The Matawa First Nations from the road-access communities have made a request to address the Task Force to further discuss the outbreaks currently taking place, their inability to address them and the unique challenges they are facing.


“As First Nations where COVID-19 outbreaks are currently taking place, we are facing unique challenges and have socio-economic conditions similar to remote First Nations. We should be made a priority for COVID-19 vaccinations alongside remote First Nations in Ontario or at the very least, be prioritized to receive the them shortly after the remote First Nations, prior to the larger Phase 2 vaccine roll-out.”  — Councillor Sheri Taylor, Ginoogaming First Nation

“We are happy that remote First Nations have received specific dates for when they will be receiving the Moderna vaccine. Due to the urgency in our communities, we are calling for vaccination dates for our First Nations in the near future.” — Chief Dorothy Towedo, Aroland First Nation

“The COVID-19 vaccine needs to go in arms now where outbreaks are happening. Our First Nations simply cannot be compared on a COVID-19 vaccination matrix to First Nations southern Ontario.  We cannot wait for the spring or fall—we need them now.” — Chief Rick Allen, Constance Lake First Nation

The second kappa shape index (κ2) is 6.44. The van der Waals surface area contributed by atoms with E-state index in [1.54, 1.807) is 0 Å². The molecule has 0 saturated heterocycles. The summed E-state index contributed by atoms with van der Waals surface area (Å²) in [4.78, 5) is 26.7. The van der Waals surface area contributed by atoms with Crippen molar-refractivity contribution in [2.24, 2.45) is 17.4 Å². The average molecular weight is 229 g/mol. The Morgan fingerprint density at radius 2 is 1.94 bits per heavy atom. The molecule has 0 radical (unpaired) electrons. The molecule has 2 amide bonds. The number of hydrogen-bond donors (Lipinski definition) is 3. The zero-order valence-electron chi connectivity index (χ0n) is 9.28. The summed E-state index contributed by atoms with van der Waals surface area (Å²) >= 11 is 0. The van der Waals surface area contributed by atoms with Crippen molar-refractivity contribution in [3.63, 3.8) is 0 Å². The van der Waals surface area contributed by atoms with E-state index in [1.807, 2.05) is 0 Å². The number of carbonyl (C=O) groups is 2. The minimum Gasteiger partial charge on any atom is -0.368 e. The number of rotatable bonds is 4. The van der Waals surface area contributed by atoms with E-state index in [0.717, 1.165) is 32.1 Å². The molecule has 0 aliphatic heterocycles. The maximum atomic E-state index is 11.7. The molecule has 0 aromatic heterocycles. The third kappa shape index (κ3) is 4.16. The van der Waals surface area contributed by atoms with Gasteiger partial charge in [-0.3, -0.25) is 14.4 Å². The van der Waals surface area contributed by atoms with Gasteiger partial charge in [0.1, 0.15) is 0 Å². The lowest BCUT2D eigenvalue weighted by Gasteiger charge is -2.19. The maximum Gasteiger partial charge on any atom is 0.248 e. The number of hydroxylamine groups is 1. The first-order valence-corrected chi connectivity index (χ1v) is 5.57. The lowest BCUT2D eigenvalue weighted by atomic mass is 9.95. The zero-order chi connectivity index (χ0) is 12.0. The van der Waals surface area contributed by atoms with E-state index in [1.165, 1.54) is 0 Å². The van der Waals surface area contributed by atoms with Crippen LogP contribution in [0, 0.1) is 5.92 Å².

“Addressing the COVID-19 virus currently in our communities has been challenging and taxing on our personnel and community volunteers. Our communities are in a syndemic. We are not just dealing with the global virus but other epidemics that are contributing to our inability to contain the virus. We are trying almost everything and don’t see any other way to control it other than getting the vaccine immediately.” — Chief Judy Desmoulin, Long Lake #58 First Nation

“The Matawa Health Co-operative been preparing to assist with administering the Pfizer, Moderna or other approved COVID-19 vaccine in our road-access Matawa First Nations. Already since the pandemic began our nurses safely administer 4,000 COVID-19 tests both in our communities and, in the city of Thunder Bay. With the health infrastructure and personnel in place—we will be ready to assist when a decision is made.” – Frances Wesley, Matawa Health Director Executive Director

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For more information, please contact Carol Audet, Communications Manager – Matawa First Nations at (807) 632-9663 or by email at